Seamen are not very different from farmers but that’s not always very evident. Both of these professionals have to weigh their actions very carefully as a bad decision may lead to the loss of ship or farm. The farmer might stay alive after the loss of his farm but that’s not always the case of a skipper.

The one trait seamen and farmers have in common is the fact that they cannot be produced in schools or universities, they are born and almost destined to their jobs. Sailors must have come about the same time of the invention of agriculture when large amounts of produce could only be transported by some kind of barge on a river that was also needed for irrigation. Commerce followed agriculture and bigger ships were needed and the people to handle those ships. Over the centuries ship-wrighting and sailing became important around the North Sea and the European Atlantic shore, not forgetting the Mediterranean Sea and by the 19 hundreds knowledgeable seamen could be found all over Europe and the USA. I’m not forgetting the great Pacific Ocean navigators of whom we know far too little but I’ll talk about them another time.

Then, the European merchant navy became assaulted by European politicians, particularly after WW2, when socialism lifted it’s Janus head and started taxing shipping companies to death. Still today, politicians don’t understand that when you tax a profitable business out of its profits, that business will go away. To beat the taxes, shipping companies moved the home-ports of their ships to pisswilly countries like Panama, Liberia, etc, where they bribed the officials to their guise. Unfortunately, this loss of European shipping to flags of convenience also led to the loss of control of the seaworthiness of ships and the quality of their navigating and mechanical officers. If your ship is registered in Rotterdam you can’t appoint a half baked Filipino as skipper but when you fly the flag of some obscure island in the Caribbean he doesn’t have to be baked at all.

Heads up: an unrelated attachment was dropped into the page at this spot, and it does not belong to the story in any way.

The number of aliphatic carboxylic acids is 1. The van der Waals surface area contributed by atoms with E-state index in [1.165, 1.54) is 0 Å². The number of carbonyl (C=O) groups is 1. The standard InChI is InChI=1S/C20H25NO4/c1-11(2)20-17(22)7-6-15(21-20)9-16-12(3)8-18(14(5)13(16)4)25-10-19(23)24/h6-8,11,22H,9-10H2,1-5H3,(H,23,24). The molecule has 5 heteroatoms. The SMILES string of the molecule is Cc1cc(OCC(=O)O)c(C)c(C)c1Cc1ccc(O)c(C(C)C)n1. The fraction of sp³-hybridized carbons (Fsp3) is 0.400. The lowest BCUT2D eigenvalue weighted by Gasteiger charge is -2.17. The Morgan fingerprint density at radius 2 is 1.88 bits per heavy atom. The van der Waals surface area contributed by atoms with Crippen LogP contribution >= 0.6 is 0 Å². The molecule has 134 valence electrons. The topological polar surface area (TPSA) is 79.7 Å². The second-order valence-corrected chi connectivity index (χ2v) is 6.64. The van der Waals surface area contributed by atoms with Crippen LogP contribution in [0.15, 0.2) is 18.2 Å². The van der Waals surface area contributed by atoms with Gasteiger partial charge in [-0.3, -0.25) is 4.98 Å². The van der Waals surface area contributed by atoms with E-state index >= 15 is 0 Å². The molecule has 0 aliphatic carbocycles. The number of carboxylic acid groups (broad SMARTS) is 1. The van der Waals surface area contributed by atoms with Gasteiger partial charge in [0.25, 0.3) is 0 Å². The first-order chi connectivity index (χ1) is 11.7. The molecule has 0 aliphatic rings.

Celestial navigation is not a difficult job but to do it properly you must know that you know it. A sextant, a chronometer, that can be replaced with radio signals if you have electricity and reception and a few books are all that’s needed to know where you are on the ocean. You go about it methodically.

 Nowadays, even a politician could find his position at sea by pushing a few buttons on a GPS device but of course, these people remain on land, preferring to take baths of people as the French say (bains de foule).

Many shipping companies are still properly managed despite flags of convenience but more are not.Two or three months ago a well-found container ship ran full speed on a well-charted reef near New Zealand, ship lost, much pollution. Filipino skipper and mate in jail pronounces a satisfied idiot NZ minister but he can’t make the company pay for the damage. An Italian cruise-liner has a fire in the engine room, no more power. Luckily the ship is near the Seychelles, hardly ever a hard blow there. The ship’s engineers can’t repair! A few score years ago no ship’s engineer would have had a fire in his engine room except in war time but had it happened he would have been able to rebuild his engine room. This Costa Allegra was built almost 60 years ago as a cargo vessel, then modified to a container ship and ended up in her twilight years by being lengthened and smooched up as a cruise-liner for gullible landlubbers and greedy operators. How did she obtain a sea-worthy ticket? 

But who am I to remark about loss of seamanship and engineers that can’t fix a toilet. Our world is run by a bunch of politicians amongst which the honest ones cannot be detected anymore. In this country it is admitted that one fifth of all taxes collected disappears in the pockets of those people who ‘liberated’ the population. People who call themselves ‘rappers’ but are likely to be rapists and thugs are considered ‘artists’ and paid vast amounts of money. Good-looking ladies that sing a bit, show some leg and titties are honoured like great divas when they die of an overdose and in debt despite the millions their software collected.

Just as well there was a fishing boat around to tow this ‘Allegra’ out of the pirates’ clutches. All those warships to combat the pirates were, as usual, useless and a fisherman, who now belongs to the last of the seamen, prevented a possible catastrophe.

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I received an e-mail from Uno Elisasen [unoelisasen@hotmail.com] telling me his father found a dead sperm while in South Groenland in 1985. Uno still has 6 teeth which he wants to sell. Any buyers? In England such a tooth used to fetch about 25GBP.


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One Response to Seamen are becoming a rare species.

  1. Anne Reille says:

    Bravo et Merci de continuer tes blogs!
    A.

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